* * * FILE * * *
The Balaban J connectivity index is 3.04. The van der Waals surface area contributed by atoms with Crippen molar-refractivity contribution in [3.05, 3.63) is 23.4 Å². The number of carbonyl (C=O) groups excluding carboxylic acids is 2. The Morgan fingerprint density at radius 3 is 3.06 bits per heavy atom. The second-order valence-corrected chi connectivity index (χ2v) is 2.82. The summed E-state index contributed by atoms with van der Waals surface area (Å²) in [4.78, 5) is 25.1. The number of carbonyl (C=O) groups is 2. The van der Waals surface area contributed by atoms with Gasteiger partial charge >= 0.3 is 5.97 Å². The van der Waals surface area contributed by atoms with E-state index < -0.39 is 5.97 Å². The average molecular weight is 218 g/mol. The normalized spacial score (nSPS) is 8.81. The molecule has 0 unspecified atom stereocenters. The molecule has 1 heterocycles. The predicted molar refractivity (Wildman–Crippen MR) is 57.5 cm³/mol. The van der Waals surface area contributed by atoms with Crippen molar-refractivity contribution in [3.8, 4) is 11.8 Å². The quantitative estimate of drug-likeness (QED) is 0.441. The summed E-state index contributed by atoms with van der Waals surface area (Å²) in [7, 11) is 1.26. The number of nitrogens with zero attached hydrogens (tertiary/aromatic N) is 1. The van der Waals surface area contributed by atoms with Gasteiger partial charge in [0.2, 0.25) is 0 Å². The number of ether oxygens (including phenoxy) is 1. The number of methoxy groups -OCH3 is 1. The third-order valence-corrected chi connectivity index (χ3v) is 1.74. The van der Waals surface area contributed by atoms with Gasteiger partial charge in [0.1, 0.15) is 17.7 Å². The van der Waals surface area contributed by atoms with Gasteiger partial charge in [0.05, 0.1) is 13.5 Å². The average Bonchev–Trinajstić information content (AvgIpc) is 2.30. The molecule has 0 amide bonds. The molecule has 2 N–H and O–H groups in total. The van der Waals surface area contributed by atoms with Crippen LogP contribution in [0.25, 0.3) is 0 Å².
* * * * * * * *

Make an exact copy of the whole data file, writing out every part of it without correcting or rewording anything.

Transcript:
The Balaban J connectivity index is 3.04. The van der Waals surface area contributed by atoms with Crippen molar-refractivity contribution in [3.05, 3.63) is 23.4 Å². The number of carbonyl (C=O) groups excluding carboxylic acids is 2. The Morgan fingerprint density at radius 3 is 3.06 bits per heavy atom. The second-order valence-corrected chi connectivity index (χ2v) is 2.82. The summed E-state index contributed by atoms with van der Waals surface area (Å²) in [4.78, 5) is 25.1. The number of carbonyl (C=O) groups is 2. The van der Waals surface area contributed by atoms with Gasteiger partial charge >= 0.3 is 5.97 Å². The van der Waals surface area contributed by atoms with E-state index < -0.39 is 5.97 Å². The average molecular weight is 218 g/mol. The normalized spacial score (nSPS) is 8.81. The molecule has 0 unspecified atom stereocenters. The molecule has 1 heterocycles. The predicted molar refractivity (Wildman–Crippen MR) is 57.5 cm³/mol. The van der Waals surface area contributed by atoms with Crippen molar-refractivity contribution in [3.8, 4) is 11.8 Å². The quantitative estimate of drug-likeness (QED) is 0.441. The summed E-state index contributed by atoms with van der Waals surface area (Å²) in [7, 11) is 1.26. The number of nitrogens with zero attached hydrogens (tertiary/aromatic N) is 1. The van der Waals surface area contributed by atoms with Gasteiger partial charge in [0.2, 0.25) is 0 Å². The number of ether oxygens (including phenoxy) is 1. The number of methoxy groups -OCH3 is 1. The third-order valence-corrected chi connectivity index (χ3v) is 1.74. The van der Waals surface area contributed by atoms with Gasteiger partial charge in [0.1, 0.15) is 17.7 Å². The van der Waals surface area contributed by atoms with Gasteiger partial charge in [0.05, 0.1) is 13.5 Å². The average Bonchev–Trinajstić information content (AvgIpc) is 2.30. The molecule has 0 amide bonds. The molecule has 2 N–H and O–H groups in total. The van der Waals surface area contributed by atoms with Crippen LogP contribution in [0.25, 0.3) is 0 Å².